Updated: Oct 11, 2022
Savon Slater is a Long Island University alum with a bachelor’s in media and journalism. Prior to the Joe Budden Network and the Need To Know Network, he wrote for Hot 97’s BlameEbro blog and TUC Magazine based in Atlanta as a writer and editor. Savon is currently a co-producer and marketing for the Joe Budden Podcast along with being one of the four faces of The Need To Know Podcast that gives you what you need to know when you need to know, and all you need to know. Recently, the NTK created a Patreon to give content to their dedicated listeners. Click HERE to check it out and subscribe.
Jay: On Ferrocity’s Skills & Tech Podcast, you mentioned that you felt like your voice will take you further than your pen. You saw the pen as your bridge to where you needed to go. I loved how you said that we must respect podcasting as its own lane rather than classifying it as radio or television. What makes podcasting different to you compared to other forms of media?
Savon: The biggest difference between forms of media is podcasting is untapped, meaning people learning to monetize it and what it is. Some focus on visual audio scripted, less scripted. The biggest difference is podcasting is more direct to the consumer because you may stumble upon it but you went out of your way to find it. There are no commercials on television or radio about podcasting. I feel that nobody knows exactly what it is to take it to the next level because there are no gatekeepers, not yet at least.
Jay: For The Need To Know Podcast, it’s 143 episodes strong and it features Alex (Screen Man from The Joe Budden Podcast), Regi, Devvon Terrell, and in the past, Steph. You began working on your podcast back in 2015 and it was a rocky path for you due to a variety of issues such as working oddball jobs and finding a definitive path in the field of uncertainty podcasting had in its formative years. Today, it may be a bit easier now since the podcasting platform has become more marketable notably by the deals Spotify gave Joe Rogan and Joe Budden.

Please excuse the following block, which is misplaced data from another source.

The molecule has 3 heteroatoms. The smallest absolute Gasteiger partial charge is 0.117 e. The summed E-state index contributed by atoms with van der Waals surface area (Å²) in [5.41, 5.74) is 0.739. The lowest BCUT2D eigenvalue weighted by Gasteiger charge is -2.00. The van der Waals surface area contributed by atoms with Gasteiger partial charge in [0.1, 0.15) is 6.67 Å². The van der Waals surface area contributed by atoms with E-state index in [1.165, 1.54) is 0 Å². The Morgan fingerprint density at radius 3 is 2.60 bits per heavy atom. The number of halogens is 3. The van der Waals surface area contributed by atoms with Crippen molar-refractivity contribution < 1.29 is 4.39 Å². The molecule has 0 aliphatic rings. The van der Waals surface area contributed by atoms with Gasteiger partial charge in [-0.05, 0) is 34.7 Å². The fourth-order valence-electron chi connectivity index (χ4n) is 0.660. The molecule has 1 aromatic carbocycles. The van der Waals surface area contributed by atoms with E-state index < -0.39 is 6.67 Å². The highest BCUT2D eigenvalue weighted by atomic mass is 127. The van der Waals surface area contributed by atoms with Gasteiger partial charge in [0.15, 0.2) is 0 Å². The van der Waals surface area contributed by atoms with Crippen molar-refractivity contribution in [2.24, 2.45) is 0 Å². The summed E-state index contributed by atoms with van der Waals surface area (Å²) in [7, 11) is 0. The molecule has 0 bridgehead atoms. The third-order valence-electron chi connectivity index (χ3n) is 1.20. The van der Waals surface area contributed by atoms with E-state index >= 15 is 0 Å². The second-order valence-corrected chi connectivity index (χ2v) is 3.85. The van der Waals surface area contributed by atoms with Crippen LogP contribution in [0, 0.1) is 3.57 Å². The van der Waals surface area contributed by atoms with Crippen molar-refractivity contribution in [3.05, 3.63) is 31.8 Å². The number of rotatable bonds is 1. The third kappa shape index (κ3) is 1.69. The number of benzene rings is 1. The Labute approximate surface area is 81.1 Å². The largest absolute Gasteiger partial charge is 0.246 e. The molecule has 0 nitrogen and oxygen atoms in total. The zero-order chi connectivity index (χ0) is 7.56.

What changed in your approach to marketing for a podcast now that there are some clear distinctions in the field on “how can I make this profitable" and how having advertisements on podcasts is like making an investment?
Savon: My biggest change in the approach is investing in marketing. A lot of people in the industry have grown over the years, especially now that people specifically create marketing tools and strategies for podcasting. Before, I had no problem cutting clips and adding cover art to a video for a podcast post. I feel like the changes in attention span definitely play a factor.
Between Instagram reels, Tik Tok, and IGTV, it's more short formatted marketing as opposed to watching a clip for five mins. The pace of marketing on the social media front is the biggest change and also having visuals. Visuals are always going to be the allure for most podcasts, seeing it gives more allure rather than hearing albeit podcasting is normally consumed audibly. The visual components are as important because how you promote it is better rather than pushing a sound wave. Pushing the visual to promote the content and making sure the pace is not too slow or monotone, helps with getting to the point in order to keep a consumer’s interest.
Jay: I am sure you heard of the idiom made famous by Frank Sinatra in his song New York, New York, “If you can make it there, you can make it anywhere”. The younger demographic would recognize that line by Jay-Z on Empire State of Mind, where he said, “I’m the new Sinatra, and since I made it here, I can make it anywhere, yeah, they love me everywhere”. Regarding the times we are in where social media can be a resume or business card nowadays, do you think the idea of going to a big city like New York, just to stick with the Sinatra example, is going out of style because of how tangible social media is? Or is there a need to move out to those big cities?
Savon: I think those big cities especially the coastal cities like Los Angeles, San Francisco, and New York are super important. Even though you can create a network on social media, you’re putting yourself at a higher percentage by being in the physical city having a casual lunch or being in the presence of somebody can’t be replaced. I’m a huge believer in big cities being a major key in a lot of the younger demographics' success. You need to build a team and network with people of similar interest to you, it could be Atlanta, Dallas, Chicago.